So…what works to stop ramp? Counterspells always work. Counters will stop everything, but that is a cheaty answer. (Pro Tip: countering the early ramp will often stall opponents for more time than countering the big scary cards, so there is some solid theory here.) You can also apply symmetrical effects that can disproportionately affect the ramp player – Manabarbs hits everyone, but will certainly hurt the ramp player. Stranglehold effects also hold back the ramp decks – if they can’t search lands, they can’t ramp. There are also a few effects that can stop searching libraries like Leonin Arbiter, Aven Mindcensor, and Shadow of Doubt are great examples.
If you can’t head off the ramp deck at the pass, spot removal is your next step. Taking out all the payoff cards can leave a ramp deck with mana and nothing to do with it. Make sure you are ready to take out a mana sink too. Spot removal can keep the board intact so that you can still pressure the ramp deck. Parity is something to avoid – you should strive to advantage.
I started with broad answers because they’re more useful. Stranglehold effects shut down ramp, tutors, Tooth and Nail, fetchlands, and more…plus it will halt extra turns. The other cards like that will stop the ramp player while still being useful against other archetypes.
But when your group is trending into ramp territory, it can become necessary to start using specific hate spells. The foremost in ramp hatred is Zo-Zu the Punisher, as we discussed above. This little goblin will harm everyone, but it is devastating against ramp decks; plus, with a handful of rituals and cheap rocks, Zo-Zu can easily be out on turn two and ready for the ramp deck.
Outside of red there is Ankh of Mishra. Same effect, different card. And again, there is Tunnel Ignus, which targets the ramp deck more. Others can play around this effect with ease. Zo-Zu takes down everyone, Tunnel Ignus takes down the ramp players and the greedy.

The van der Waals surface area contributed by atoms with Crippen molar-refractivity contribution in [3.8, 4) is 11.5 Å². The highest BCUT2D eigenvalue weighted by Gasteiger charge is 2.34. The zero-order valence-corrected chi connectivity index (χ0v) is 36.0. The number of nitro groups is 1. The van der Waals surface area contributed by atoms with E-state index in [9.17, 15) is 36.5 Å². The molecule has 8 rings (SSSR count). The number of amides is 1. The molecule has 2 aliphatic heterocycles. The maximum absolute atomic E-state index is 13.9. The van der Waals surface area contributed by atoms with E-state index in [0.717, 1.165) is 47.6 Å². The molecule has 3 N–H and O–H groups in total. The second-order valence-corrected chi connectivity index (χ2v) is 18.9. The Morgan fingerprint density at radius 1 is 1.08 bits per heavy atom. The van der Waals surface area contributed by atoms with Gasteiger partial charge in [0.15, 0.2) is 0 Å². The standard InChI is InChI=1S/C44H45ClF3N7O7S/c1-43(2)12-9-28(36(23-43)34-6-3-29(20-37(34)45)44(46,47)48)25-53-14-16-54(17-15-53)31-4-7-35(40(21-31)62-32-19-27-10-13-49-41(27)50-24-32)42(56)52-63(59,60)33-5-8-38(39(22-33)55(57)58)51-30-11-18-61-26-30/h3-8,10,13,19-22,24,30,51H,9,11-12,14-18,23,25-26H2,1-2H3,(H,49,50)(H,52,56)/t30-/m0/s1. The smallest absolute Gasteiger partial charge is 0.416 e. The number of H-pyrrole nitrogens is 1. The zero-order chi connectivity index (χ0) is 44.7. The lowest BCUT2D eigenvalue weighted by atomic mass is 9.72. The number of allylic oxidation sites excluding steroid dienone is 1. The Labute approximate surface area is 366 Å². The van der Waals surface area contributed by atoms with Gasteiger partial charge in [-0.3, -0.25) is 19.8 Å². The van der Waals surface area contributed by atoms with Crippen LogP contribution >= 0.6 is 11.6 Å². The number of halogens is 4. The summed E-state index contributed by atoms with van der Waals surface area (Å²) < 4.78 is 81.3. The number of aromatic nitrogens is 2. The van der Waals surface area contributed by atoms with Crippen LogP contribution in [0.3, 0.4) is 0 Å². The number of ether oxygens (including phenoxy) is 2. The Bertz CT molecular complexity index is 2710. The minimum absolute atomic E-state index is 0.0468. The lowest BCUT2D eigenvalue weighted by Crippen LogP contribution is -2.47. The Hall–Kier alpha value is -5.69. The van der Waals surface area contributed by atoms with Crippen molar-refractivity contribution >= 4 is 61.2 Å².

If you really want to stop the ramp deck from getting ahead, then use Land Equilibrium and Ward of Bones. These cards will hit everyone and may draw the ire of the table, but when used properly, they keep the ramp deck from getting ahead. Ward of Bones in particular will stop most problems that your opponents could produce. If those fail to hold back the opposition, it is time to punish the ramp decks for their success.
If the ramp decks are going to run ahead on lands, then punishing players for high land counts is the best way to hurt them. Acidic Soil, Price of Progress, and Treacherous Terrain will hurt the ramp deck more than you believe. Acidic Soil seems innocuous until a three mana spell deals fifteen damage to a player and about seven to everyone else.
The final punishment card is Natural Balance. This will make you a priority threat to the ramp player, but a hero to everyone else. Everyone goes to five lands. Up or down, sacrifice or ramp. You will always punish the ramp player and bring a poor mana-screwed opponent up to speed with the rest of the game.
Many answers to ramp are in white and red – and of course, blue has counterspells for everything; good job blue! Now, what if you are not in white or red? Black, for example, can’t tackle ramp – can they? Yes – and with surprisingly powerful ways, known as discard spells. Traditionally, EDH players find spells like Duress or even Thoughtseize ineffective in games. They are in general use, but they are highly useful against specific problems. When someone wants to cast a single important spell in their hand, taking it on turn one or two is crippling.
The specter creatures (Hypnotic Specter and friends) apply pressure to a ramp deck’s life total and its cards in hand. Combine them with some rituals, and specters can be attacking easily well before the opposition is ready. Remove the problem before it becomes a problem. Easy peasy. You can also use effects like Mind Swords to ruin everyone’s day or Persecute to really hurt the ramp player.
Finally, you can get there first. Aggressive decks get ahead in the first few turns. Zada, Hedron Grinder can kill a ramp player turn four or five with ease. Other aggressive decks can keep the ramp deck behind. After all, the ramp deck routinely spends three turns doing nothing with the board, so take advantage of that. If your group is comfortable with fast combos then you can just win the game while the ramp deck is casting Boundless Realms or Animist’s Awakening. If you are ramping, having some cheaper threats allows you to get moving earlier and get ahead of the competition. More than any archetype the ramp decks spends several turns revving its engine. Capitalize on that and punish the ramp player.
Ramp decks get ahead and work to stay ahead. The Social Contract and the tendency to not touch lands maintains ramp decks as a dominating strategy – but they can be beaten. How do you ramp hard to get ahead? How do your decks fair against the behemoths ramp decks cast? Let me know here, and in the Twitterverse.